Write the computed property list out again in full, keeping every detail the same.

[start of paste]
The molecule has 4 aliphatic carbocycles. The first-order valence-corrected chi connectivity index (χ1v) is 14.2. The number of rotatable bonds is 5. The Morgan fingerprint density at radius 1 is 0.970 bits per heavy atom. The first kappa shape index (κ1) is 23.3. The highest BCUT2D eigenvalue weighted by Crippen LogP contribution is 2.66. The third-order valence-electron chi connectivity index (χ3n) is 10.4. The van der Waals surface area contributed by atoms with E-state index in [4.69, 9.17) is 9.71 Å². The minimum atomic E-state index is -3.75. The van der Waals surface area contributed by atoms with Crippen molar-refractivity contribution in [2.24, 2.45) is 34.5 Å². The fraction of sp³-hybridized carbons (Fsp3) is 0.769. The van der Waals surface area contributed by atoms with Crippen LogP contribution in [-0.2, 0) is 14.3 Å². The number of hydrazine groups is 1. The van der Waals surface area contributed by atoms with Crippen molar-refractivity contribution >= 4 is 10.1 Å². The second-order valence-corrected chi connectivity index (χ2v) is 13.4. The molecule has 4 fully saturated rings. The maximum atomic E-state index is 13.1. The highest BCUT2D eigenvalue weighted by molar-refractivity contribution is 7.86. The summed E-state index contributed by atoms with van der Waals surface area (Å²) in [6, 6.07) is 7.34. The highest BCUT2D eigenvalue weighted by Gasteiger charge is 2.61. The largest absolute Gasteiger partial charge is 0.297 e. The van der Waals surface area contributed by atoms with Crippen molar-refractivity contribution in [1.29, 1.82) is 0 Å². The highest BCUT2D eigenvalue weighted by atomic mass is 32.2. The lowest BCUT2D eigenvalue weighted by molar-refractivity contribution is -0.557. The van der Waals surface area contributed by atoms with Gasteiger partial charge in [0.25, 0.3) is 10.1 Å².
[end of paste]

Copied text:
The molecule has 4 aliphatic carbocycles. The first-order valence-corrected chi connectivity index (χ1v) is 14.2. The number of rotatable bonds is 5. The Morgan fingerprint density at radius 1 is 0.970 bits per heavy atom. The first kappa shape index (κ1) is 23.3. The highest BCUT2D eigenvalue weighted by Crippen LogP contribution is 2.66. The third-order valence-electron chi connectivity index (χ3n) is 10.4. The van der Waals surface area contributed by atoms with E-state index in [4.69, 9.17) is 9.71 Å². The minimum atomic E-state index is -3.75. The van der Waals surface area contributed by atoms with Crippen molar-refractivity contribution in [2.24, 2.45) is 34.5 Å². The fraction of sp³-hybridized carbons (Fsp3) is 0.769. The van der Waals surface area contributed by atoms with Crippen LogP contribution in [-0.2, 0) is 14.3 Å². The number of hydrazine groups is 1. The van der Waals surface area contributed by atoms with Crippen molar-refractivity contribution >= 4 is 10.1 Å². The second-order valence-corrected chi connectivity index (χ2v) is 13.4. The molecule has 4 fully saturated rings. The maximum atomic E-state index is 13.1. The highest BCUT2D eigenvalue weighted by molar-refractivity contribution is 7.86. The summed E-state index contributed by atoms with van der Waals surface area (Å²) in [6, 6.07) is 7.34. The highest BCUT2D eigenvalue weighted by Gasteiger charge is 2.61. The largest absolute Gasteiger partial charge is 0.297 e. The van der Waals surface area contributed by atoms with Crippen molar-refractivity contribution in [1.29, 1.82) is 0 Å². The highest BCUT2D eigenvalue weighted by atomic mass is 32.2. The lowest BCUT2D eigenvalue weighted by molar-refractivity contribution is -0.557. The van der Waals surface area contributed by atoms with Gasteiger partial charge in [0.25, 0.3) is 10.1 Å².